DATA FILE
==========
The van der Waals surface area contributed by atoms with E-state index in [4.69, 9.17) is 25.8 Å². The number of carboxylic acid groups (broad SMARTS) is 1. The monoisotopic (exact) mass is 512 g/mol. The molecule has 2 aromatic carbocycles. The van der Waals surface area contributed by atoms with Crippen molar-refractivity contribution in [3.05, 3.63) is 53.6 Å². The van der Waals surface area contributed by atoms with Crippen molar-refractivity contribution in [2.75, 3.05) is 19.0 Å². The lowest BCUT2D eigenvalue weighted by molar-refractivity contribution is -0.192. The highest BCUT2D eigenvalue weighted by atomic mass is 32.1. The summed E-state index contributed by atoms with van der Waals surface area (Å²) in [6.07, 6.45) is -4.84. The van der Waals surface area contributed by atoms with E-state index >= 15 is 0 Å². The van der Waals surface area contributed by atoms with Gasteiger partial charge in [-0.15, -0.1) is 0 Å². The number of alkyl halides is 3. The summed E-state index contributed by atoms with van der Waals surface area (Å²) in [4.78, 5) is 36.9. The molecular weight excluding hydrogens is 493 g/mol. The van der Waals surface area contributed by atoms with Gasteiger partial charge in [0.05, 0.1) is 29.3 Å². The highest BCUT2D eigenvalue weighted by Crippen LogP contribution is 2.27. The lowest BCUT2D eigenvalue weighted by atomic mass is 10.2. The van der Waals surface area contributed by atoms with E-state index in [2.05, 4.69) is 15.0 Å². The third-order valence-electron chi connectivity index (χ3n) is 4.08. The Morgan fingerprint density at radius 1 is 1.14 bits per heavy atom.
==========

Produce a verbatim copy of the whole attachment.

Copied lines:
The van der Waals surface area contributed by atoms with E-state index in [4.69, 9.17) is 25.8 Å². The number of carboxylic acid groups (broad SMARTS) is 1. The monoisotopic (exact) mass is 512 g/mol. The molecule has 2 aromatic carbocycles. The van der Waals surface area contributed by atoms with Crippen molar-refractivity contribution in [3.05, 3.63) is 53.6 Å². The van der Waals surface area contributed by atoms with Crippen molar-refractivity contribution in [2.75, 3.05) is 19.0 Å². The lowest BCUT2D eigenvalue weighted by molar-refractivity contribution is -0.192. The highest BCUT2D eigenvalue weighted by atomic mass is 32.1. The summed E-state index contributed by atoms with van der Waals surface area (Å²) in [6.07, 6.45) is -4.84. The van der Waals surface area contributed by atoms with E-state index >= 15 is 0 Å². The van der Waals surface area contributed by atoms with Gasteiger partial charge in [-0.15, -0.1) is 0 Å². The number of alkyl halides is 3. The summed E-state index contributed by atoms with van der Waals surface area (Å²) in [4.78, 5) is 36.9. The molecular weight excluding hydrogens is 493 g/mol. The van der Waals surface area contributed by atoms with Gasteiger partial charge in [0.05, 0.1) is 29.3 Å². The highest BCUT2D eigenvalue weighted by Crippen LogP contribution is 2.27. The lowest BCUT2D eigenvalue weighted by atomic mass is 10.2. The van der Waals surface area contributed by atoms with E-state index in [2.05, 4.69) is 15.0 Å². The third-order valence-electron chi connectivity index (χ3n) is 4.08. The Morgan fingerprint density at radius 1 is 1.14 bits per heavy atom.